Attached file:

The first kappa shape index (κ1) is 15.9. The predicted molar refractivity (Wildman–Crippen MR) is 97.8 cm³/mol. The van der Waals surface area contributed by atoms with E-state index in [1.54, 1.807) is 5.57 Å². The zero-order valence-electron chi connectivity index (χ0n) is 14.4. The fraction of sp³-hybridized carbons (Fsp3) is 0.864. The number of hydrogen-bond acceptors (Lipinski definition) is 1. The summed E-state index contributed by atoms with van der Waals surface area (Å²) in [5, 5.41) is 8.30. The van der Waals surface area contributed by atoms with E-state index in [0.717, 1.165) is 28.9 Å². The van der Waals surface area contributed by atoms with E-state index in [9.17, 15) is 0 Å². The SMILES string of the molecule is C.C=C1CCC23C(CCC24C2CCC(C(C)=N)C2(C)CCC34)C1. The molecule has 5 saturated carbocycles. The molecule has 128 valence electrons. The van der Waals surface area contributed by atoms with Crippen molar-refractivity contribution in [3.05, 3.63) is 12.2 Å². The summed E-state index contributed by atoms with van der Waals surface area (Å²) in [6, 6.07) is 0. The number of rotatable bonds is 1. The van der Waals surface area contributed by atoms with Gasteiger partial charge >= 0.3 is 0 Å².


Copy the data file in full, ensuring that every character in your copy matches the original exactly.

The first kappa shape index (κ1) is 15.9. The predicted molar refractivity (Wildman–Crippen MR) is 97.8 cm³/mol. The van der Waals surface area contributed by atoms with E-state index in [1.54, 1.807) is 5.57 Å². The zero-order valence-electron chi connectivity index (χ0n) is 14.4. The fraction of sp³-hybridized carbons (Fsp3) is 0.864. The number of hydrogen-bond acceptors (Lipinski definition) is 1. The summed E-state index contributed by atoms with van der Waals surface area (Å²) in [5, 5.41) is 8.30. The van der Waals surface area contributed by atoms with E-state index in [0.717, 1.165) is 28.9 Å². The van der Waals surface area contributed by atoms with E-state index in [9.17, 15) is 0 Å². The SMILES string of the molecule is C.C=C1CCC23C(CCC24C2CCC(C(C)=N)C2(C)CCC34)C1. The molecule has 5 saturated carbocycles. The molecule has 128 valence electrons. The van der Waals surface area contributed by atoms with Crippen molar-refractivity contribution in [3.05, 3.63) is 12.2 Å². The summed E-state index contributed by atoms with van der Waals surface area (Å²) in [6, 6.07) is 0. The number of rotatable bonds is 1. The van der Waals surface area contributed by atoms with Gasteiger partial charge >= 0.3 is 0 Å².